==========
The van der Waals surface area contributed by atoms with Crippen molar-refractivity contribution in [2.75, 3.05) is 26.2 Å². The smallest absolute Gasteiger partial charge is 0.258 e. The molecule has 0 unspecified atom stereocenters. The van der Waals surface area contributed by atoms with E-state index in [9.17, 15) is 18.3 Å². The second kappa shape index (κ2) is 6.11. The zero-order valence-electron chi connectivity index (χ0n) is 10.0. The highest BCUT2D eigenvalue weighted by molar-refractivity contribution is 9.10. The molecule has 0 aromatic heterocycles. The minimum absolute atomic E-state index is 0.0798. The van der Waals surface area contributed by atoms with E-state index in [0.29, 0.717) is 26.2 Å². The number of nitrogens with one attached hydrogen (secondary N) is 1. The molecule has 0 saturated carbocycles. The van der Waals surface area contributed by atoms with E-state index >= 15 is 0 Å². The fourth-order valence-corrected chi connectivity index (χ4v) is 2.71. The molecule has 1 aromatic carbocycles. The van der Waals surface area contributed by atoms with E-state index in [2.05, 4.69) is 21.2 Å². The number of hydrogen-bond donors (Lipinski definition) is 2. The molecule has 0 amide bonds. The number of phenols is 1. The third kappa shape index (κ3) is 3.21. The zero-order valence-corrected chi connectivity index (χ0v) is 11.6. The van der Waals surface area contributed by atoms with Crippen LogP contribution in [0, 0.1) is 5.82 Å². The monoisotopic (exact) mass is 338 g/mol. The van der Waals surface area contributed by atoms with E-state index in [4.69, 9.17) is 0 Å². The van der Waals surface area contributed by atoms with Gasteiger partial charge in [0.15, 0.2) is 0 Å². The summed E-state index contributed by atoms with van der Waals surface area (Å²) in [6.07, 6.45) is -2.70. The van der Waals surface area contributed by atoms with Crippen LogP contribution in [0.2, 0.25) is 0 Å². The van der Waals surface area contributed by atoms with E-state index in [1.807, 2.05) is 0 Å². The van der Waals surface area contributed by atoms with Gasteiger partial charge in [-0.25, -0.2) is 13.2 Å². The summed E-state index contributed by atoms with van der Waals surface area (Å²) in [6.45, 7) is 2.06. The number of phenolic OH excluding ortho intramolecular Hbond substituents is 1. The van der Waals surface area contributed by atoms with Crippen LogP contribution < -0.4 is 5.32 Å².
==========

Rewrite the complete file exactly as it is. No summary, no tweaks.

The van der Waals surface area contributed by atoms with Crippen molar-refractivity contribution in [2.75, 3.05) is 26.2 Å². The smallest absolute Gasteiger partial charge is 0.258 e. The molecule has 0 unspecified atom stereocenters. The van der Waals surface area contributed by atoms with E-state index in [9.17, 15) is 18.3 Å². The second kappa shape index (κ2) is 6.11. The zero-order valence-electron chi connectivity index (χ0n) is 10.0. The highest BCUT2D eigenvalue weighted by molar-refractivity contribution is 9.10. The molecule has 0 aromatic heterocycles. The minimum absolute atomic E-state index is 0.0798. The van der Waals surface area contributed by atoms with E-state index in [0.29, 0.717) is 26.2 Å². The number of nitrogens with one attached hydrogen (secondary N) is 1. The molecule has 0 saturated carbocycles. The van der Waals surface area contributed by atoms with E-state index >= 15 is 0 Å². The fourth-order valence-corrected chi connectivity index (χ4v) is 2.71. The molecule has 1 aromatic carbocycles. The van der Waals surface area contributed by atoms with E-state index in [2.05, 4.69) is 21.2 Å². The number of hydrogen-bond donors (Lipinski definition) is 2. The molecule has 0 amide bonds. The number of phenols is 1. The third kappa shape index (κ3) is 3.21. The zero-order valence-corrected chi connectivity index (χ0v) is 11.6. The van der Waals surface area contributed by atoms with Crippen LogP contribution in [0, 0.1) is 5.82 Å². The monoisotopic (exact) mass is 338 g/mol. The van der Waals surface area contributed by atoms with E-state index in [4.69, 9.17) is 0 Å². The van der Waals surface area contributed by atoms with Gasteiger partial charge in [0.15, 0.2) is 0 Å². The summed E-state index contributed by atoms with van der Waals surface area (Å²) in [6.07, 6.45) is -2.70. The van der Waals surface area contributed by atoms with Crippen LogP contribution in [0.2, 0.25) is 0 Å². The van der Waals surface area contributed by atoms with E-state index in [1.807, 2.05) is 0 Å². The van der Waals surface area contributed by atoms with Gasteiger partial charge in [-0.25, -0.2) is 13.2 Å². The summed E-state index contributed by atoms with van der Waals surface area (Å²) in [6.45, 7) is 2.06. The number of phenolic OH excluding ortho intramolecular Hbond substituents is 1. The van der Waals surface area contributed by atoms with Crippen LogP contribution < -0.4 is 5.32 Å².